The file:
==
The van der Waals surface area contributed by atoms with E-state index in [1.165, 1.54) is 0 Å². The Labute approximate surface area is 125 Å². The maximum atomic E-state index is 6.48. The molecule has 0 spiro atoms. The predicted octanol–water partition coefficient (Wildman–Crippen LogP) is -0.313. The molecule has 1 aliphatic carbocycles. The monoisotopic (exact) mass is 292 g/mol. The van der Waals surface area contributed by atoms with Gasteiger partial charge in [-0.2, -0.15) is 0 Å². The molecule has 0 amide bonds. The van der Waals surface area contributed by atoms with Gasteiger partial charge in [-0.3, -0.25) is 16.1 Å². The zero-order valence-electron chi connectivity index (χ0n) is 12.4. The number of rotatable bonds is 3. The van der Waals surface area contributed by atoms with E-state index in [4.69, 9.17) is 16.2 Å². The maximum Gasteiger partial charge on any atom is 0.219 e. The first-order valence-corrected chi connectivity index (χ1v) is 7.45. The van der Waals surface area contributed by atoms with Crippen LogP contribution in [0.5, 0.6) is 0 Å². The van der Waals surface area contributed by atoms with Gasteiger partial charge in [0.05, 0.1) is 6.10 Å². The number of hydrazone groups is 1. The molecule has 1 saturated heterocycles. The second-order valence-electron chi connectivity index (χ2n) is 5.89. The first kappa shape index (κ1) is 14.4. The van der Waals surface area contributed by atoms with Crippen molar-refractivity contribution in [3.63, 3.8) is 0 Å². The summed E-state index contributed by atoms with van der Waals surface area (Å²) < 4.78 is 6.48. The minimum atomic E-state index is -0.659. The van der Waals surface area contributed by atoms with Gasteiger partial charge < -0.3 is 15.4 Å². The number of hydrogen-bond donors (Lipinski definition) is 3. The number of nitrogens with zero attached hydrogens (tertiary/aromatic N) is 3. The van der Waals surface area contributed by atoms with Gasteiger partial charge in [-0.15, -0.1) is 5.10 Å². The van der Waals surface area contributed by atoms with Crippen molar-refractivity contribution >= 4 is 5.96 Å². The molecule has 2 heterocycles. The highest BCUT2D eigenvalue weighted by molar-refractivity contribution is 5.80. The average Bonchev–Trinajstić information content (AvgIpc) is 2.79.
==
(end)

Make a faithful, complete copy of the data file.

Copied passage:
The van der Waals surface area contributed by atoms with E-state index in [1.165, 1.54) is 0 Å². The Labute approximate surface area is 125 Å². The maximum atomic E-state index is 6.48. The molecule has 0 spiro atoms. The predicted octanol–water partition coefficient (Wildman–Crippen LogP) is -0.313. The molecule has 1 aliphatic carbocycles. The monoisotopic (exact) mass is 292 g/mol. The van der Waals surface area contributed by atoms with Gasteiger partial charge in [-0.2, -0.15) is 0 Å². The molecule has 0 amide bonds. The van der Waals surface area contributed by atoms with Gasteiger partial charge in [-0.3, -0.25) is 16.1 Å². The zero-order valence-electron chi connectivity index (χ0n) is 12.4. The number of rotatable bonds is 3. The van der Waals surface area contributed by atoms with E-state index in [4.69, 9.17) is 16.2 Å². The maximum Gasteiger partial charge on any atom is 0.219 e. The first-order valence-corrected chi connectivity index (χ1v) is 7.45. The van der Waals surface area contributed by atoms with Crippen LogP contribution in [0.5, 0.6) is 0 Å². The van der Waals surface area contributed by atoms with Gasteiger partial charge in [0.05, 0.1) is 6.10 Å². The number of hydrazone groups is 1. The molecule has 1 saturated heterocycles. The second-order valence-electron chi connectivity index (χ2n) is 5.89. The first kappa shape index (κ1) is 14.4. The van der Waals surface area contributed by atoms with Crippen molar-refractivity contribution in [3.63, 3.8) is 0 Å². The summed E-state index contributed by atoms with van der Waals surface area (Å²) < 4.78 is 6.48. The minimum atomic E-state index is -0.659. The van der Waals surface area contributed by atoms with Gasteiger partial charge < -0.3 is 15.4 Å². The number of hydrogen-bond donors (Lipinski definition) is 3. The number of nitrogens with zero attached hydrogens (tertiary/aromatic N) is 3. The van der Waals surface area contributed by atoms with Gasteiger partial charge in [-0.15, -0.1) is 5.10 Å². The van der Waals surface area contributed by atoms with Crippen molar-refractivity contribution >= 4 is 5.96 Å². The molecule has 2 heterocycles. The highest BCUT2D eigenvalue weighted by molar-refractivity contribution is 5.80. The average Bonchev–Trinajstić information content (AvgIpc) is 2.79.